Days before the U.S. Supreme Court cleared the way to effectively end abortion in the state, a truck rolled through parts of west Texas bearing a billboard with a message in English and Spanish: “Missed period? There’s a pill for that.”

Behind its three-day journey through college campuses was a national nonprofit called Plan C, whose mission is to increase access to abortion pills and information on how to get and use them. While Plan C says such guidance is needed more than ever in Texas now that the state has banned most abortions after six weeks, pregnant Texans soon will face another hurdle: The state is about to ban medication abortions.

“We absolutely expect to see an increase in inquiries to our website in Texas,” as well as more requests for abortion pills from other sites that sell them, said Plan C co-founder Elisa Wells.

The Texas law takes effect amid major shifts in American abortion care: Rather than a procedure, patients are increasingly choosing mifepristone and misoprostol, approved by the U.S. Food and Drug Administration for up to 10 weeks into a pregnancy.

The COVID-19 pandemic and its dramatic rise in telemedicine has accelerated the move toward “medication abortions” via virtual visits, so the patient never has to leave home. “The standard of care with respect to abortion care changed almost overnight because of the pandemic,” Wells said.

In recent months, a handful of services have cropped up to offer tele-abortions, including Hey Jane and Abortion on Demand, which works in 20 states. Nonprofits such as Just the Pill have also launched.


But they can’t work in Texas or states with similar laws: 19 ban telemedicine abortions, and Texas lawmakers have gone one step further and explicitly prohibited providers from mailing pills. The latter bill, passed by the legislature earlier this week, is on the desk of Gov. Greg Abbott.

Texan patients seeking to avoid the new laws’ restrictions could cross state lines for clinic-based care — or simply get to a state where remote abortions are allowed.

On Friday, Logan Green, the chief executive officer of Lyft, said the ride-sharing company would fully cover legal fees for any of its drivers sued under Texas’ new law. Green urged other companies to join its efforts; soon after, Uber followed with a similar promise.

Hey Jane, a startup virtual clinic, offers abortion support including remote medical visits and overnight delivery of medications. It’s racing to get up and running in New Mexico and Colorado to serve Texan patients in those states, co-founder Kiki Freedman said.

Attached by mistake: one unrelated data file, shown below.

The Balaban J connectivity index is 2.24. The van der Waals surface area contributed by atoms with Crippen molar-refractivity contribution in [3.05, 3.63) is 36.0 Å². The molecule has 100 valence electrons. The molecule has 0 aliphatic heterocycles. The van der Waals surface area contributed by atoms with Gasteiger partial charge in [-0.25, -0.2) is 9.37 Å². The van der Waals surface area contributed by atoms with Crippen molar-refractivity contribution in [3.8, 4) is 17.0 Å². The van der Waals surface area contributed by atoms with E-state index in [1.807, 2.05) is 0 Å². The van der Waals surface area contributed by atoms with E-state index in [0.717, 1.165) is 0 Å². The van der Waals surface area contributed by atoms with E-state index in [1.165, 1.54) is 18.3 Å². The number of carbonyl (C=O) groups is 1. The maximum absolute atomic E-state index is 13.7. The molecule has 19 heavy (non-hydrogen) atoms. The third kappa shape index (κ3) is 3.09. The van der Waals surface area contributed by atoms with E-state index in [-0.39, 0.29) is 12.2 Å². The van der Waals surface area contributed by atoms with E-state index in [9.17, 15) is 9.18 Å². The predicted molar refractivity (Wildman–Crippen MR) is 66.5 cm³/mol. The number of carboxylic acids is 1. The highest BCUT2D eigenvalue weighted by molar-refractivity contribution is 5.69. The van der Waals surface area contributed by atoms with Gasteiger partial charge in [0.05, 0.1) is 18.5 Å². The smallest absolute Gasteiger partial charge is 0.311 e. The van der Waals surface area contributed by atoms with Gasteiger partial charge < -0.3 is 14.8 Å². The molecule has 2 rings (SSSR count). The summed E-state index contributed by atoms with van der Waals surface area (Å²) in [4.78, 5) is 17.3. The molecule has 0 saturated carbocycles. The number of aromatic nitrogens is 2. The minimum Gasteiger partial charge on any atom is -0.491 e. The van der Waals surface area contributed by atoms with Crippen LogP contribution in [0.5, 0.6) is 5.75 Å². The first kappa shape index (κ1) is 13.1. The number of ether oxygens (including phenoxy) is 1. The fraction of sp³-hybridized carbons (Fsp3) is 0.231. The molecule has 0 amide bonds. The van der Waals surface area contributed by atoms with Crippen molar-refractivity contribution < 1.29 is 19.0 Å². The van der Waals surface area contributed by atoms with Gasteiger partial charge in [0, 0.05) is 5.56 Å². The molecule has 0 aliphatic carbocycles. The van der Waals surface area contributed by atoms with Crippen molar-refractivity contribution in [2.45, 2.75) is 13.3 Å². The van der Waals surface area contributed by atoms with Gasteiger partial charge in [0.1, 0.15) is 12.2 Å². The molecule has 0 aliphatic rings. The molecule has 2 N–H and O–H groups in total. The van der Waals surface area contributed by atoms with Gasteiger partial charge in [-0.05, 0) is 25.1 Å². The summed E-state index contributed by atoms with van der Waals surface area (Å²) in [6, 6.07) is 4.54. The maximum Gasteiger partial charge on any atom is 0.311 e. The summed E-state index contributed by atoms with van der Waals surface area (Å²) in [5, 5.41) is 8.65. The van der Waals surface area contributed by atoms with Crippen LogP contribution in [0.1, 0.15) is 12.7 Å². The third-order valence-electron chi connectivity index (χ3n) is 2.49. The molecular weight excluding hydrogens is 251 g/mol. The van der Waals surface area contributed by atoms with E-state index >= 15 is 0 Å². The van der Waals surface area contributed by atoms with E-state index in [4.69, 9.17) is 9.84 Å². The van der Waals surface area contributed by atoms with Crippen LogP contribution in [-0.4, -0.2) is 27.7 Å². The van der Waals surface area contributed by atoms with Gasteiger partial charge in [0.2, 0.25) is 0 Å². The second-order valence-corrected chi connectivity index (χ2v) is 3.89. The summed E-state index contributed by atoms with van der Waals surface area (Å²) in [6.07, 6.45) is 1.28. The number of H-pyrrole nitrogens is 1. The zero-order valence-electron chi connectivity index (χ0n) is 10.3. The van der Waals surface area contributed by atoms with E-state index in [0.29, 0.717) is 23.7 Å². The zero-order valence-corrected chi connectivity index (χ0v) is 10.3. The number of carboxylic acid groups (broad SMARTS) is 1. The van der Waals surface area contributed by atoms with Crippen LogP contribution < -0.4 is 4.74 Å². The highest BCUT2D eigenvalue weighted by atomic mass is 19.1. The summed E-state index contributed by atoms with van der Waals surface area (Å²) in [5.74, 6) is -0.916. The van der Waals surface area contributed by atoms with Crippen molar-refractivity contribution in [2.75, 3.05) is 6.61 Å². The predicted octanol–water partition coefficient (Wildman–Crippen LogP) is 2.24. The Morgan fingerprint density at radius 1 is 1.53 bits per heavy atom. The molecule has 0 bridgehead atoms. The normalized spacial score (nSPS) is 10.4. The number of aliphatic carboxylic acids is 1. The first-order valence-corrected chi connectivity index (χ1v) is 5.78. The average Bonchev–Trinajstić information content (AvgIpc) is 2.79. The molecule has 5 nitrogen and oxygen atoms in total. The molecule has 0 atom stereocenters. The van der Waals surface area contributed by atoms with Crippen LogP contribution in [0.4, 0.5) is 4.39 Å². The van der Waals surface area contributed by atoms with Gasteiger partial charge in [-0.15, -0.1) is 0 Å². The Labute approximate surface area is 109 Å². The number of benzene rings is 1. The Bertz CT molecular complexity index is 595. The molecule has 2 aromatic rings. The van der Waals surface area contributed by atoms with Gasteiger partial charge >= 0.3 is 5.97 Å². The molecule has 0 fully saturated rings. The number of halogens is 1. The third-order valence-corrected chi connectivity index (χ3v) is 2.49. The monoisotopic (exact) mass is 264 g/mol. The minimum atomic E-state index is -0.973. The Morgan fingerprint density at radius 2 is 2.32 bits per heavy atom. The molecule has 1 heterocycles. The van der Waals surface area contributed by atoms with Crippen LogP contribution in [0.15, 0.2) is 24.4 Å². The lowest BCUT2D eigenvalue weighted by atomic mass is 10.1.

“The way telemedicine laws work, it’s based off the patient’s physical location,” she said. So patients would just need to travel to those states — ideally with help on transport, food and lodging — and once there, “talk with the provider through digital channels, get the medications and take them.”

For years, telemedicine abortion was hampered by legal issues, Freedman said, but federal regulators under the Biden administration have been supportive. And the permissions granted only for the pandemic could become permanent.


“The more hostile states are only getting more hostile,” she said, so it has long been clear that “setting up operations in adjacent states would be really important.”

Efforts in the rural Midwest could presage what happens near Texas. Just The Pill, a Minnesota nonprofit that aims to increase abortion access in rural areas, also serves patients from bordering states.

If South Dakota patients live too far from a clinic that provides abortions in Fargo or can’t wait for an appointment there, they will often cross into Minnesota, said Just The Pill medical director Julie Amaon.

They come “once to have their telehealth visit with one of our doctors (the patient must be inside state lines to comply with state laws),” she said in an email. “And then they will return two days later to pick up their medications.”

The Minnesota nonprofit has been “shocked to see requests from patients willing to fly or drive from Texas to Minnesota to access medication abortion,” she said, but Just The Pill at this point isn’t treating those patients.

It is, however, considering a plan to set up mobile clinics on the border with states that pass laws like the Texas ban, so patients would be able to see a doctor in person and get the medications in just one trip. “We want to remove as many burdens as possible for patients,” Amaon said.


Other patients may resort to alternative — and legally risky — ways to get the pills.

Plan C informs its website’s visitors about telehealth abortions but also options with potentially shakier legal foundations, including an international telehealth service called Aid Access and online pharmacies that will send abortion pills to U.S. customers from abroad. The site includes a category of “creative options,” including setting up a mailbox in a state that allows remote abortions and giving that address to a medical provider. It also offers a legal helpline so patients can assess the risks of various options.

Other issues remain, Plan C co-founder Wells said, including out-of-pocket costs that even for telemedicine abortions can run into hundreds of dollars.

Despite the jolt of the Texas ban, Wells noted that much has changed since the whisper networks that guided would-be patients in the U.S. before the Supreme Court’s Roe v. Wade decision in 1973.

“If you have a cellphone,” she said, “you have abortion access in your pocket.”